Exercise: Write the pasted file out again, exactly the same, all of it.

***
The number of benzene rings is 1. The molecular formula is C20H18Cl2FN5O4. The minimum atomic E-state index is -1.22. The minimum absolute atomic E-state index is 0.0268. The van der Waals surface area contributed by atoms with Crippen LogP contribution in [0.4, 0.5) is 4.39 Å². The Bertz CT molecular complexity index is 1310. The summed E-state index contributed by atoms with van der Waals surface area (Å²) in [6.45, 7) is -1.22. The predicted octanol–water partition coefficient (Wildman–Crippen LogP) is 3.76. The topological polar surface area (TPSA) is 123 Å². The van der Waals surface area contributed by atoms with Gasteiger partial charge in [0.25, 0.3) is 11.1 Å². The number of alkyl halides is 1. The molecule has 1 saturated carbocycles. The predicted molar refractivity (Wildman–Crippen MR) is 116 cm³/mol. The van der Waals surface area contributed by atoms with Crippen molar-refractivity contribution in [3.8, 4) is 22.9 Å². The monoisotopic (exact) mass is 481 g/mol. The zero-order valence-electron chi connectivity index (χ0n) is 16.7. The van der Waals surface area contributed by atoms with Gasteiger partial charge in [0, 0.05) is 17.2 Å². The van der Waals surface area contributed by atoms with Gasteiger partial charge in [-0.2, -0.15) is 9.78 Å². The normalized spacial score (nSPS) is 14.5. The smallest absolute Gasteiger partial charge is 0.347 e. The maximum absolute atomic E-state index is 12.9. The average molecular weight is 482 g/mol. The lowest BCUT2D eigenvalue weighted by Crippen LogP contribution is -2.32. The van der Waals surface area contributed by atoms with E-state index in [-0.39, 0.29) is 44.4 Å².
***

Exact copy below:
The number of benzene rings is 1. The molecular formula is C20H18Cl2FN5O4. The minimum atomic E-state index is -1.22. The minimum absolute atomic E-state index is 0.0268. The van der Waals surface area contributed by atoms with Crippen LogP contribution in [0.4, 0.5) is 4.39 Å². The Bertz CT molecular complexity index is 1310. The summed E-state index contributed by atoms with van der Waals surface area (Å²) in [6.45, 7) is -1.22. The predicted octanol–water partition coefficient (Wildman–Crippen LogP) is 3.76. The topological polar surface area (TPSA) is 123 Å². The van der Waals surface area contributed by atoms with Gasteiger partial charge in [0.25, 0.3) is 11.1 Å². The number of alkyl halides is 1. The molecule has 1 saturated carbocycles. The predicted molar refractivity (Wildman–Crippen MR) is 116 cm³/mol. The van der Waals surface area contributed by atoms with Crippen molar-refractivity contribution in [3.8, 4) is 22.9 Å². The monoisotopic (exact) mass is 481 g/mol. The zero-order valence-electron chi connectivity index (χ0n) is 16.7. The van der Waals surface area contributed by atoms with Gasteiger partial charge in [0, 0.05) is 17.2 Å². The van der Waals surface area contributed by atoms with Gasteiger partial charge in [-0.2, -0.15) is 9.78 Å². The normalized spacial score (nSPS) is 14.5. The smallest absolute Gasteiger partial charge is 0.347 e. The maximum absolute atomic E-state index is 12.9. The average molecular weight is 482 g/mol. The lowest BCUT2D eigenvalue weighted by Crippen LogP contribution is -2.32. The van der Waals surface area contributed by atoms with E-state index in [-0.39, 0.29) is 44.4 Å².